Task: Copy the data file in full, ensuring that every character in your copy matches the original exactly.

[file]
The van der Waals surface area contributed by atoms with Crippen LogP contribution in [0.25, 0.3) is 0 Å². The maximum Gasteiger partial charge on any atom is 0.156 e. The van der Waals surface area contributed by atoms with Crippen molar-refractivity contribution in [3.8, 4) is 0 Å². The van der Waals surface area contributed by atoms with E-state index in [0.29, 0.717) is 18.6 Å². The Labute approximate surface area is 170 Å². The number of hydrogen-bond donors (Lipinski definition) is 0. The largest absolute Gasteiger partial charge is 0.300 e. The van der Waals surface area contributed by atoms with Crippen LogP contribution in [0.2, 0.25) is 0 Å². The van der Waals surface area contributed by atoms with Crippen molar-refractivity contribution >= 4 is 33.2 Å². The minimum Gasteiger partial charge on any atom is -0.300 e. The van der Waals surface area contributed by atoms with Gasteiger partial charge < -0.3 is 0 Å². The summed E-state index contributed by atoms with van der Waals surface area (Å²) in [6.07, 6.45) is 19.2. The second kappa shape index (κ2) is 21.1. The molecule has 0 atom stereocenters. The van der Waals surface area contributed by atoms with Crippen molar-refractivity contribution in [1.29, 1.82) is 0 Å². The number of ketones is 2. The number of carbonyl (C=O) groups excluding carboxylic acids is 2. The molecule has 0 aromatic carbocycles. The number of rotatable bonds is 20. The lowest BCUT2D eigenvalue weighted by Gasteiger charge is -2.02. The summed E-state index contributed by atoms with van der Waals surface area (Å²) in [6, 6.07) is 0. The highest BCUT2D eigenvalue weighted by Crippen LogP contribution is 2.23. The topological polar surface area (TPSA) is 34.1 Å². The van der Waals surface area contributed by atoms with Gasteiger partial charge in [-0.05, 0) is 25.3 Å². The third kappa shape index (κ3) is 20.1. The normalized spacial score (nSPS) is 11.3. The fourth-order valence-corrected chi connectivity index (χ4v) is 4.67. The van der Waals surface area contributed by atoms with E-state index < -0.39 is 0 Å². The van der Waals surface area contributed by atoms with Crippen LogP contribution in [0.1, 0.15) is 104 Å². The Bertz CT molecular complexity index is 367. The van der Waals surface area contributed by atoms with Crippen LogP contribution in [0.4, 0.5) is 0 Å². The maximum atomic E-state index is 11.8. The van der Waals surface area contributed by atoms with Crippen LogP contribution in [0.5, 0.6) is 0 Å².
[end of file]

The van der Waals surface area contributed by atoms with Crippen LogP contribution in [0.25, 0.3) is 0 Å². The maximum Gasteiger partial charge on any atom is 0.156 e. The van der Waals surface area contributed by atoms with Crippen molar-refractivity contribution in [3.8, 4) is 0 Å². The van der Waals surface area contributed by atoms with E-state index in [0.29, 0.717) is 18.6 Å². The Labute approximate surface area is 170 Å². The number of hydrogen-bond donors (Lipinski definition) is 0. The largest absolute Gasteiger partial charge is 0.300 e. The van der Waals surface area contributed by atoms with Crippen LogP contribution in [0.2, 0.25) is 0 Å². The van der Waals surface area contributed by atoms with Crippen molar-refractivity contribution >= 4 is 33.2 Å². The minimum Gasteiger partial charge on any atom is -0.300 e. The van der Waals surface area contributed by atoms with Gasteiger partial charge < -0.3 is 0 Å². The summed E-state index contributed by atoms with van der Waals surface area (Å²) in [6.07, 6.45) is 19.2. The second kappa shape index (κ2) is 21.1. The molecule has 0 atom stereocenters. The van der Waals surface area contributed by atoms with Crippen molar-refractivity contribution in [1.29, 1.82) is 0 Å². The number of ketones is 2. The number of carbonyl (C=O) groups excluding carboxylic acids is 2. The molecule has 0 aromatic carbocycles. The number of rotatable bonds is 20. The lowest BCUT2D eigenvalue weighted by Gasteiger charge is -2.02. The summed E-state index contributed by atoms with van der Waals surface area (Å²) in [6, 6.07) is 0. The highest BCUT2D eigenvalue weighted by Crippen LogP contribution is 2.23. The topological polar surface area (TPSA) is 34.1 Å². The van der Waals surface area contributed by atoms with Gasteiger partial charge in [-0.05, 0) is 25.3 Å². The third kappa shape index (κ3) is 20.1. The normalized spacial score (nSPS) is 11.3. The fourth-order valence-corrected chi connectivity index (χ4v) is 4.67. The van der Waals surface area contributed by atoms with E-state index < -0.39 is 0 Å². The van der Waals surface area contributed by atoms with Crippen LogP contribution in [0.1, 0.15) is 104 Å². The Bertz CT molecular complexity index is 367. The van der Waals surface area contributed by atoms with Crippen LogP contribution in [0.4, 0.5) is 0 Å². The maximum atomic E-state index is 11.8. The van der Waals surface area contributed by atoms with Crippen LogP contribution in [0.5, 0.6) is 0 Å².